By Lisa Wood, MLS

Patent medicines were commonly used in the 1800s and early 1900s across the United States. While they were seldom tested for their effectiveness, they claimed to cure a wide range of medical problems. Advertisements for these products are in the collections of many archives and historical libraries, including the Medical Heritage Center Archival Collections. Patent medicine makers were pioneers in the advertising industry who produced promotional materials in numerous formats, including newspaper and magazine clippings, advertising cards, almanacs, catalogs and even toys such as paper dolls. Our curator and dedicated student employees found examples of these varied forms of advertising when they arranged the Paper Dolls and Advertising Collection. Examples from the collection include:

Actina claimed to restore eyesight and hearing loss and cure catarrh. Our curator searched for catarrh online and we believe that this was a term for nasal congestion.

Actina Advertisement, Paper Dolls and Advertising Collection, Medical Heritage Center

Iodine, which is an antiseptic, could remedy ulcers, cancers, salt rheum, erysipelas, tuberculosis and consumption according to Dr. H. Anders.

Iodine Advertisement, Paper Dolls and Advertising Collection, Medical Heritage Center

Dr. Thomas Electric Oil was more incredible than iodine as it supposedly healed toothache, earache, coughing, croup, backache, sore throat, deafness, burns, rheumatism, bronchitis, catarrh (nasal congestion), asthma, cuts, frostbite, diptheria and neuralgia.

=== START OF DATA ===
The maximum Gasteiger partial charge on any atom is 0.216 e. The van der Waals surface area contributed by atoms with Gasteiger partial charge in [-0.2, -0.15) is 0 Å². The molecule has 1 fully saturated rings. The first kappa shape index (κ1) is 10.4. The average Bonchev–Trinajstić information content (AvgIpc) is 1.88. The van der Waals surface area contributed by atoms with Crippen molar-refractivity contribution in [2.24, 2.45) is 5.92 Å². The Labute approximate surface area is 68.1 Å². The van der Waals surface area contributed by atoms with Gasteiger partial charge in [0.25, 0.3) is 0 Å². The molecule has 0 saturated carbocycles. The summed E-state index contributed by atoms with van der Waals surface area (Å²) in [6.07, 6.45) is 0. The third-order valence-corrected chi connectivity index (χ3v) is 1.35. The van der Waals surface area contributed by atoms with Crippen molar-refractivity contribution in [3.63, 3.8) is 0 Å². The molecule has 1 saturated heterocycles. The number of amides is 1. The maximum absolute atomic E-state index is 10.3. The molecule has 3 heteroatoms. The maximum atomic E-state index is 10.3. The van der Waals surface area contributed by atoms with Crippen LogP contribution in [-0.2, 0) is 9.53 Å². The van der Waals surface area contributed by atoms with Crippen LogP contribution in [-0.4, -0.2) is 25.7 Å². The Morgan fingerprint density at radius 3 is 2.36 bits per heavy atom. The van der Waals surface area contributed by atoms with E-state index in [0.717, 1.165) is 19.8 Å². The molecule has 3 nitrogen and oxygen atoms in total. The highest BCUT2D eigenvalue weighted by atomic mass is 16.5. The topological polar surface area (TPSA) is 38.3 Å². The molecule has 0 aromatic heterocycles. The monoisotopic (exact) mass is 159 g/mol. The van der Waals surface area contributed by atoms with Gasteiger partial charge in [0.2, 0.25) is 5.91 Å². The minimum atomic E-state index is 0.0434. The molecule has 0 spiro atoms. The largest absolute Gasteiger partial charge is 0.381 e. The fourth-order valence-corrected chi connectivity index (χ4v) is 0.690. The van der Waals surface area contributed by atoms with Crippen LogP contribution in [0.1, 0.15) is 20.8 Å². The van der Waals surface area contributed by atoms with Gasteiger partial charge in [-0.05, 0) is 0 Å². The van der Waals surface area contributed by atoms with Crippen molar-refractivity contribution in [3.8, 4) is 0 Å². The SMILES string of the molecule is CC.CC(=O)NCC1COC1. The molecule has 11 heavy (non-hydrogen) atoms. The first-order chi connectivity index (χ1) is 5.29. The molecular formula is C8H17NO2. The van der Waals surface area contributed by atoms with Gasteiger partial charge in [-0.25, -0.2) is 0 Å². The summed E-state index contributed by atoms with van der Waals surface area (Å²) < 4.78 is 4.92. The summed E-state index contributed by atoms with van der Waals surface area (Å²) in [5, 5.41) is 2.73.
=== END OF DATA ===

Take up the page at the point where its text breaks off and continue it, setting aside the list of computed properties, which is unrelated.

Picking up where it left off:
Dr. Thomas Electric Oil Advertisement, Paper Dolls and Advertising Collection, Medical Heritage Center

Wikipedia has a list of some common patent medicines and their uses . This list and the Medical Heritage Center’s collection do not begin to represent the total number of these remedies that were manufactured and marketed. While it is amusing to see an advertisement claiming just one medicine could remedy ailments as different as asthma and frostbite, we should remember the number of these cure-alls that were made and their popularity are evidence of a lack of access to medical care, limitations on medical knowledge and no regulations that we sometimes take for granted in the present. The prevalence of patent medicines was dangerous as they could be addictive and remedies with alcoholic and narcotic ingredients were even recommended for young children.

The use of patent medicines declined after 1906 when President Theodore Roosevelt passed the Pure Food and Drug Act which brought the first regulations intended to protect people in the United States from medicines with fantastic claims and contaminated food. In 1930 the government employees doing this work became known as the Food and Drug Administration. However, this law and the FDA had limits on what they could regulate and little authority to take problematic products off the market. President Franklin Roosevelt signed the Federal Food, Drug, and Cosmetic Act in 1938 to increase consumer protections.

To read more about patent medicines and see more examples of advertisements, here are online resources for medical history collections. The Food and Drug Administration also has online exhibits about the history of the organization.

If you have questions about Medical Heritage Center collections or would like to view collections, please email the Center at for reference services or to schedule an appointment.